Additive manufacturing aboard a moving vessel at sea using passively stabilized stereolithography (SLA) 3D printing

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In this paper we investigate the use of passive stabilization to support stereolithography (SLA) printing aboard a moving vessel at sea. 3D printing is a useful technology onboard a seagoing vessel to support engineering development, shipboard maintenance, and other applications when land-based manufacturing resources are unavailable. SLA printed material is particularly suited for underwater applications requiring sealed housings, since SLA printers are capable of producing high-resolution models that are fully solid and impervious to water. Hydrostatic pressure can quickly compromise parts created using standard fused filament fabrication (FFF) 3D printing. However, the dynamic environment onboard a moving vessel could impact the ability of an SLA printer to selectively cure voxels in a liquid resin bath as it undergoes constant motion, and can cause spilling over the walls of the resin tank. Using passive stabilization platforms onboard moving research vessels, we successfully printed a number of parts with no discernable differences from those produced in a traditional land-based laboratory. As a practical demonstration of this capability, we printed at sea underwater pressure housings that remained sealed to 200 m water depth with functional integrated internal electronics. No post-print machining was required to create the sealed housings. This work lays the foundation for lithographic 3D printing in seagoing oceanographic and naval applications, and additionally presents an economical approach for producing custom waterproof pressure housings in the field.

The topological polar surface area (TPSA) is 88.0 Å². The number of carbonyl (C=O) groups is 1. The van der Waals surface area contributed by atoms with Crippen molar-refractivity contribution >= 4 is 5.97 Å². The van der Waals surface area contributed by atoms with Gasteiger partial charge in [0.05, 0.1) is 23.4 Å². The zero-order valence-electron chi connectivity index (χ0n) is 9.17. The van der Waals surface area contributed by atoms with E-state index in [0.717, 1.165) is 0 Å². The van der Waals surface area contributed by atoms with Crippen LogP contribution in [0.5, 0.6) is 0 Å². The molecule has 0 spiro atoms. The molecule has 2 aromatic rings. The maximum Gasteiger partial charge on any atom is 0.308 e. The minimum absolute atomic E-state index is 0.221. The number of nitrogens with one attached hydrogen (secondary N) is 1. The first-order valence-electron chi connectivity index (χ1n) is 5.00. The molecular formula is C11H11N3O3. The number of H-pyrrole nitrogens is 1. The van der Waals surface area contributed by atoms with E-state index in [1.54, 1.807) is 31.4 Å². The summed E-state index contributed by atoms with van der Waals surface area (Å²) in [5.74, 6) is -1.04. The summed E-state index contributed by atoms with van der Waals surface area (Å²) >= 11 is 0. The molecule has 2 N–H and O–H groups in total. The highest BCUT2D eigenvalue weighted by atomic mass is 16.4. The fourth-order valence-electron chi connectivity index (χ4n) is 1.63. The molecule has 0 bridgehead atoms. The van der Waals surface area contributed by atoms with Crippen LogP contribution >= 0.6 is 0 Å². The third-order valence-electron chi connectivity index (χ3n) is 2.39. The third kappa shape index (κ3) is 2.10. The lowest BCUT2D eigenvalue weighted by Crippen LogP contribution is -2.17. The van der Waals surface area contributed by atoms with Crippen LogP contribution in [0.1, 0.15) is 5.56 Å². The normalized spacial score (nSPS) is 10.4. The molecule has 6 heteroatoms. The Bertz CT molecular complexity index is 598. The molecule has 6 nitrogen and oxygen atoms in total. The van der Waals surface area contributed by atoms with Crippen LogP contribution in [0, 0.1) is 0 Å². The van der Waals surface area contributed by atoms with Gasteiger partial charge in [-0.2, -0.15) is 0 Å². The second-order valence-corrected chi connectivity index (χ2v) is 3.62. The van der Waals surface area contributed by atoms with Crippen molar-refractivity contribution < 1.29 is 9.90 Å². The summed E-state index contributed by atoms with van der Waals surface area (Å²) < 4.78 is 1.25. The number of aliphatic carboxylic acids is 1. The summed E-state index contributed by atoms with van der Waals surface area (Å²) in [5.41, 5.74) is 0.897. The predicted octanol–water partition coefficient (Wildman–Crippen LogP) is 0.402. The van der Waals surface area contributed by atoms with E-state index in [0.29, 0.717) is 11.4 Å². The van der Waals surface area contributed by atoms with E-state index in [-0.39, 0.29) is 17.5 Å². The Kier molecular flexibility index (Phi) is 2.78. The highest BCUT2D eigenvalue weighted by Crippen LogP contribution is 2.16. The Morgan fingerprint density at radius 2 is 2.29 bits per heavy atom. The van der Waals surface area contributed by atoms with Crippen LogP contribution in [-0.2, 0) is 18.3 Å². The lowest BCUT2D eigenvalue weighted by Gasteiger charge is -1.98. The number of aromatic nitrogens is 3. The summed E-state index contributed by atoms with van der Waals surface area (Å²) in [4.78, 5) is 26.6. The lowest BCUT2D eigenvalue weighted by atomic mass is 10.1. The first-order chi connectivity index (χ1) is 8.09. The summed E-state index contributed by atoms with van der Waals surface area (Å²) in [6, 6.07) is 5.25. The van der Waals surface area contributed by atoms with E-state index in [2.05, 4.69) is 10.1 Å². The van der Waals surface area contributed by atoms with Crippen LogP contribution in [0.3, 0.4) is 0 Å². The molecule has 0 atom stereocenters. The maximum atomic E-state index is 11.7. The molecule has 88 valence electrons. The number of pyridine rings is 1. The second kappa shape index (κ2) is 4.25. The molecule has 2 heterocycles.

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Additive Manufacturing